London is a city energised by sports, with world-famous teams and athletes making it one of the world’s centres of sporting achievement.
There have been some great sports films that are based in or inspired by London and I’ve picked four of the finest ones.
I explain what they are and why you simply have to watch them if you’re a fan of sports and London.
A much-loved football rom-com football film based on Nick Hornby’s novel of the same name, Fever Pitch makes both sports and London central to its plot.
Fever Pitch tells the story of how the protagonist’s relationship with football impacts on the one he shares with his partner, with the stresses of being an Arsenal fan spilling into his love life.
The cinematic adaptation of Fever Pitch retains the Arsenal and London connection of the book, with both playing an important role. The focus is on the Gunners’ title-winning season of 1989-90, a journey that features one of the most intense ends of any sports campaign.
There are many reasons you have to see Fever Pitch, it’s one of the best sports films ever and is a southern counterpart to Sean Bean’s excellent When Saturday Comes. However, there’s one that stands out above the rest: it shows the place love for a partner and a football team occupies in the mind of a sports fan.
Run Fatboy Run
While the title may not have aged well, the gentle romantic comedy of Run Fatboy Run is a nostalgic return to the sort of films that were the order of the day in the mid-2000s.
Simon Pegg plays Dennis Doyle, a man who left his wife to be at the altar and then discovers that she bore his child and his now involved with an equally unsavoury character.
To prove he can keep to his commitments, Doyle signs up to the London marathon. Run Fatboy Run then makes the drive you need to achieve sporting success a metaphor for the dedication you need to make your way through the journey of life.
Run Fatboy Run isn’t the finest work of either David Schwimmer (director) or Simon Pegg. However, it’s a film you must see because it shows the positive, transformative effect sports can have on your mindset.
Released in a 1980s Britain where racism was a vicious and frequent occurrence in sports, Playing Away tackles the issue of race and society in a way that’s subtle and persuasive.
The plot sees a team of Londoners of West Indian descent travel to a leafy village to compete against side comprised of white players.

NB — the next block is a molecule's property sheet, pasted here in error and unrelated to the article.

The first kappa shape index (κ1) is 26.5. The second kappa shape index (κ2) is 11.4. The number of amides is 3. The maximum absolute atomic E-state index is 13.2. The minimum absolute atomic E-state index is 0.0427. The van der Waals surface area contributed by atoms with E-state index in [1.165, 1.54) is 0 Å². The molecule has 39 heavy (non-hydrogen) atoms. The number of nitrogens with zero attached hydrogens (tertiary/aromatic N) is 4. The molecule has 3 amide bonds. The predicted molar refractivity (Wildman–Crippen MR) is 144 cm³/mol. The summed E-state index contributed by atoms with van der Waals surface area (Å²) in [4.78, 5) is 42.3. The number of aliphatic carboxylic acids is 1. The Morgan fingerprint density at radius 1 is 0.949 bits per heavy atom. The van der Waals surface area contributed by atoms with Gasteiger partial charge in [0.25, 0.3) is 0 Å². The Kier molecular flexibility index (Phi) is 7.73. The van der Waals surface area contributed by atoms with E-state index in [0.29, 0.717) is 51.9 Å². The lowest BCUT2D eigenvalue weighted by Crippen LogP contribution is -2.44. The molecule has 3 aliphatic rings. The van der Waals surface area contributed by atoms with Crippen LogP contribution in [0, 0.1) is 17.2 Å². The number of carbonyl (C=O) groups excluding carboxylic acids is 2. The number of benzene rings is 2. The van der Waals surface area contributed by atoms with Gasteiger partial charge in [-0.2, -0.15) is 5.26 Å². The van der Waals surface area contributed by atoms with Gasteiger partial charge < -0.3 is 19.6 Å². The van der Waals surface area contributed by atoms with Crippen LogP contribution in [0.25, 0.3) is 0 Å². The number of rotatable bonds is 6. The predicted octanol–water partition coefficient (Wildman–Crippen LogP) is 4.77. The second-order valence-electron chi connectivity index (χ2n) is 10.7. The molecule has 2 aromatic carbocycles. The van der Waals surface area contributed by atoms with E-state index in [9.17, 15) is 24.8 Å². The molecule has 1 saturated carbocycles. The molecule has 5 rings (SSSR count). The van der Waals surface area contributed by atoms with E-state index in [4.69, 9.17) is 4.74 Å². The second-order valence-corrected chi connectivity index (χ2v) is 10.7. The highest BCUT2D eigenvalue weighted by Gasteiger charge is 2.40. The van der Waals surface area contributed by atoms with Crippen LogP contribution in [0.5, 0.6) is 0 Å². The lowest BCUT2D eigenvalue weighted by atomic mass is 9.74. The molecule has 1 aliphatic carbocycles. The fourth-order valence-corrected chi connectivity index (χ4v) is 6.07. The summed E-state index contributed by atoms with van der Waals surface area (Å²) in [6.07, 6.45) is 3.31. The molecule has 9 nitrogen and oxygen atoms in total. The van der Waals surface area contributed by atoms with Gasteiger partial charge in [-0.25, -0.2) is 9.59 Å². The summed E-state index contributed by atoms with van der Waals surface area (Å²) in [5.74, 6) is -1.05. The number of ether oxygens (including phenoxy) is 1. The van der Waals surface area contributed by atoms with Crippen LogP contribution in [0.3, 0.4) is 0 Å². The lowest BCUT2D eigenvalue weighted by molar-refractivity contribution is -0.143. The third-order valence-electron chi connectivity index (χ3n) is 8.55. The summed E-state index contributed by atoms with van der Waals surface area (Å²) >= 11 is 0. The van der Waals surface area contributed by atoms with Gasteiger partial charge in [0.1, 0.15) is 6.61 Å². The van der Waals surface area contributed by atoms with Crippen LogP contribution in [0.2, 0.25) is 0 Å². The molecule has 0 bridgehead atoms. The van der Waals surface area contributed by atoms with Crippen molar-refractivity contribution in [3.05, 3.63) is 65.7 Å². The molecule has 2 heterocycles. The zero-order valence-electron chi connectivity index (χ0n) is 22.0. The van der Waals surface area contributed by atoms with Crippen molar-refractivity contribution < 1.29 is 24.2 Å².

From the outset, the message is clear – we’re exposed to the idea of racial stereotypes then shown how these are false and asserts that we should always form our opinion of people based on the person they are, not any poisonous pre-conceptions.
People may have thought racism in British sport was dead, but the last few years have shown this isn’t the case. This means you should watch Playing Away not only because it shines a light on the past, but because it holds a mirror up to the present.
Jawbone is a gritty boxing drama, written by and starring Johnny Harris, that offers a tale of addiction and strife drawn from the leading man’s own experiences.
Harris plays Jimmy McCabe, a former champion boxer whose life has gone awry. McCabe lives in London and his situation reflects the outsider status of many who live in the UK’s largest city.
The film portrays the darker side of London, the struggles people endure to survive and how that impacts on their lives.
While the gritty performance of Harris is a real highlight of the film, the reason you have to see Jawbone is that it shows how sport isn’t a hobby for some – it’s the only way they can live.
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Fever Pitch, Run Fatboy Run, Playing Away, and Jawbone are all films that make London an integral part of the storyline.
Each offers something different about the UK’s capital and I recommend you watch them all, so you can see how sports affects people living in London.